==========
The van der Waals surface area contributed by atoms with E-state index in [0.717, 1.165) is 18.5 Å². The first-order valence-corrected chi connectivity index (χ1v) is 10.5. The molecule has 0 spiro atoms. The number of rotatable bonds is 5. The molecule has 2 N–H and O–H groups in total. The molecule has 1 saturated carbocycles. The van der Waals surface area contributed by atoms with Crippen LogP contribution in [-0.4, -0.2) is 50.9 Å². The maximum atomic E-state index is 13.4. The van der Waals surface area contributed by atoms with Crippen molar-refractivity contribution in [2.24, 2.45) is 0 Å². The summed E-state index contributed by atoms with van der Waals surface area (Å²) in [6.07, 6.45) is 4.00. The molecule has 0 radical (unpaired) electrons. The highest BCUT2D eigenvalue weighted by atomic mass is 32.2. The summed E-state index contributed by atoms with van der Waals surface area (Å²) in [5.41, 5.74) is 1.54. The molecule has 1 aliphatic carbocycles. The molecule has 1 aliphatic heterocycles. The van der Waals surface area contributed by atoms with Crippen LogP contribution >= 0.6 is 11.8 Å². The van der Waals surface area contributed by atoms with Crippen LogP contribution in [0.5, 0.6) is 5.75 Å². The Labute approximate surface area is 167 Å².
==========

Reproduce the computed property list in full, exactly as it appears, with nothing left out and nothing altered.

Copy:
The van der Waals surface area contributed by atoms with E-state index in [0.717, 1.165) is 18.5 Å². The first-order valence-corrected chi connectivity index (χ1v) is 10.5. The molecule has 0 spiro atoms. The number of rotatable bonds is 5. The molecule has 2 N–H and O–H groups in total. The molecule has 1 saturated carbocycles. The van der Waals surface area contributed by atoms with Crippen LogP contribution in [-0.4, -0.2) is 50.9 Å². The maximum atomic E-state index is 13.4. The van der Waals surface area contributed by atoms with Crippen molar-refractivity contribution in [2.24, 2.45) is 0 Å². The summed E-state index contributed by atoms with van der Waals surface area (Å²) in [6.07, 6.45) is 4.00. The molecule has 0 radical (unpaired) electrons. The highest BCUT2D eigenvalue weighted by atomic mass is 32.2. The summed E-state index contributed by atoms with van der Waals surface area (Å²) in [5.41, 5.74) is 1.54. The molecule has 1 aliphatic carbocycles. The molecule has 1 aliphatic heterocycles. The van der Waals surface area contributed by atoms with Crippen LogP contribution >= 0.6 is 11.8 Å². The van der Waals surface area contributed by atoms with Crippen LogP contribution in [0.5, 0.6) is 5.75 Å². The Labute approximate surface area is 167 Å².